Photograph - Main Dressing Sation, 'Pont d'Achelles', France, Album of Sergeant John Lord, World War I, 1916-1917 Image Reg. No: MM 120075

Summary:
Photograph which shows the main dressing station at Pont d'Achelles, a small town near Armentieres. Pont d'Achelles remained close to the battle line throughout the majority of World War I. The main dressing station was set up by the field ambulance and situated close to the battle line so as to receive casualties and perform urgent medical procedures. An Allied military cemetery was established at Pont d'Achelles in 1917 and it still remains in existence today.

It is one of 95 black and white, and, sepia toned photographs taken in France during World War I, attached to a photograph album. The album includes a few photographs of enemy prisoners, the war cemetery at Warloy, a wrecked German ambulance and images of the local French people.

Most photographs are of Albert and surrounds so it would seem probable that most were taken during and after the Battle of the Somme (1916). In addition there are also photographs dated 1917. The photographs were taken by Private John Edward Lord, 13th Field Ambulance, and brought back to Australia by him and compiled in an album at the end of the First World War.

The album is one of many souvenirs brought back to Australia after World War I by Lord, and is part of a larger collection of photograph albums, images, documents and World War I memorabilia donated by Lord to Museum Victoria.
Description:
Monochrome photograph, mounted in a small, grey photograph album.
Statement Of Significance:
This album appears to have been prepared to 'showcase' the war experiences of John Lord and the photographs associated with these. The album has been very carefully prepared and the quality of the photographs is generally good, in comparison to the album ST40491, also compiled by John Lord, which has a number of photographs which are of poor quality, many photographs removed and written in (mostly) illegible pencil. This suggests this album was most probably compiled after the war, with photographs probably gathered from other photograph albums of Lord?s.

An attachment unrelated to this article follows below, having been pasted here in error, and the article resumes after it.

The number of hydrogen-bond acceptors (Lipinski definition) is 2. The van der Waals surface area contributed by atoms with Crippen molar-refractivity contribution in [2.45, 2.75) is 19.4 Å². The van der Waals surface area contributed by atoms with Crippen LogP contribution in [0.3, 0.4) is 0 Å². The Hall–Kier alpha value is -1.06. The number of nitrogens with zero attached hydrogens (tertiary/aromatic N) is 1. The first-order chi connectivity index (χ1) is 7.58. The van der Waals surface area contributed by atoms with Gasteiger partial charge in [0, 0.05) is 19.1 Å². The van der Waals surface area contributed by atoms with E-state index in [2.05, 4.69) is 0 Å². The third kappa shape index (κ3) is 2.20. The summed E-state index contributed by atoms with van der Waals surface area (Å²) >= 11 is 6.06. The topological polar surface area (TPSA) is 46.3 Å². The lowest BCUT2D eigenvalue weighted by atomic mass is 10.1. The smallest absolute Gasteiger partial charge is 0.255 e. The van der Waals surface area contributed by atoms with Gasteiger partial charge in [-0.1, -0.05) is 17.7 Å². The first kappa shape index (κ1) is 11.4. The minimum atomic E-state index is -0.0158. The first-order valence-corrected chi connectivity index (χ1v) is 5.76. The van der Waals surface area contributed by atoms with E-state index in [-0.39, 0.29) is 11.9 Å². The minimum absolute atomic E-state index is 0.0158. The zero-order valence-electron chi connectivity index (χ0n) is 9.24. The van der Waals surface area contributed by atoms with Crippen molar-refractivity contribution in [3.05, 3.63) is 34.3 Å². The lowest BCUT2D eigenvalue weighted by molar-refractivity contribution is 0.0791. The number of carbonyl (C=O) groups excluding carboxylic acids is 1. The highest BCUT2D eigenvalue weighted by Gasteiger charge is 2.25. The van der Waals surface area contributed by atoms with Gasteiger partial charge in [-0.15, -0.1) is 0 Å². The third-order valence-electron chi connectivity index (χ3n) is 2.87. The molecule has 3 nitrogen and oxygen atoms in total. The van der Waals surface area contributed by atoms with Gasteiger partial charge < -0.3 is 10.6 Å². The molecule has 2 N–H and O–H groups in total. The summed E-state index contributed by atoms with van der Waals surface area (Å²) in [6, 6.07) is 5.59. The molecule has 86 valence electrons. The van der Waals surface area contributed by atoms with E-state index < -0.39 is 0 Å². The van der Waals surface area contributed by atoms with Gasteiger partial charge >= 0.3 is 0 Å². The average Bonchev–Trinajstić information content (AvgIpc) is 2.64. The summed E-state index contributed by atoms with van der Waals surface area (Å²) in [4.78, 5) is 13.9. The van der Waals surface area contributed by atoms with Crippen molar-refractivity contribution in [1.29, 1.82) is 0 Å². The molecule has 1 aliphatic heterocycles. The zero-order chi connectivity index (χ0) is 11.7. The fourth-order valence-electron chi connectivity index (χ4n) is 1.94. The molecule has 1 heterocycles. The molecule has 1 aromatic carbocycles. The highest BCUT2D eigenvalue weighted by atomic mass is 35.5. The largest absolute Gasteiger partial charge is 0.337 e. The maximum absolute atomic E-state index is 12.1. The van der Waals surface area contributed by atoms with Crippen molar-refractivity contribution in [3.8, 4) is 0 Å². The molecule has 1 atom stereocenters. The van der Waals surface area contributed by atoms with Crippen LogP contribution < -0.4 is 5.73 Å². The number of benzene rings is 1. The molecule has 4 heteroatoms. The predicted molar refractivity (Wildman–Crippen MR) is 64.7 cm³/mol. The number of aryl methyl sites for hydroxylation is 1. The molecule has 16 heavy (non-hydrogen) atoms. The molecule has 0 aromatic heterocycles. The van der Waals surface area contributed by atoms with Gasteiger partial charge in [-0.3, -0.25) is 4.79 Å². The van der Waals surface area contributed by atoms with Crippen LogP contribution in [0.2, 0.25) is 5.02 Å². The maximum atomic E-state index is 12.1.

The subjects of the photographs are of trenches (both German and Allies), horses, camps, farms, graves and cemeteries, civilians, soldiers, churches and other buildings. Many of the photographs were taken around the town of Albert and are dated 1916 and 1917. From this information we can tell that Lord was involved with the Battle of the Somme when these photographs were taken.

The Battle of the Somme was fought from north of the Somme river between the towns of Albert and Arras. The Battle began on the 1 July and was called off on the 18 November 1916. The Battle of the Somme is famous for the loss of 58,000 British troops (one third of them killed) on the first day of the battle, 1 July 1916, which to this day remains a one-day record.
Description Of Content:
Image appears to be an army camp. There is a wagon in the foreground, and five Nissen huts in a row are located in the background.
Acquisition Information:
Donation from J. Lord, 1986
Acknowledgement:
Source: Museum Victoria
Discipline: Technology
Dimensions: 40 mm (Height), 60 mm (Width)

More information

Tagged with: souvenirs, wars conflicts, world war i 1914-1918, australian army, military memorabilia, army camps, militaria australian, making history - war diaries and correspondence
Themes this item is part of: Arms Collection, Images & Image Making Collection, Public Life & Institutions Collection, Sergeant John Lord, AIF (1896-1951)
Primary Classification: MILITARY HISTORY
Secondary Classification: Service
Tertiary Classification: army camps
Inscriptions: Handwritten in ink on matt directly beneath photograph: 'Pont d'Achelles'
Format: Photograph: Monochrome
Place & Date Depicted: Pont d'Achelles, France, 1916-1917
Photographer: Sergeant John Lord, Pont d'Achelles, France, 1916-1917

Image may have been taken by Lord or collected by him for use in this album.

Add your comment

  • Museum Victoria does not provide valuations, for more information please visit the valuation infosheet
  • Please note that Museum Victoria staff will not normally respond to comments posted on our website.
Yes No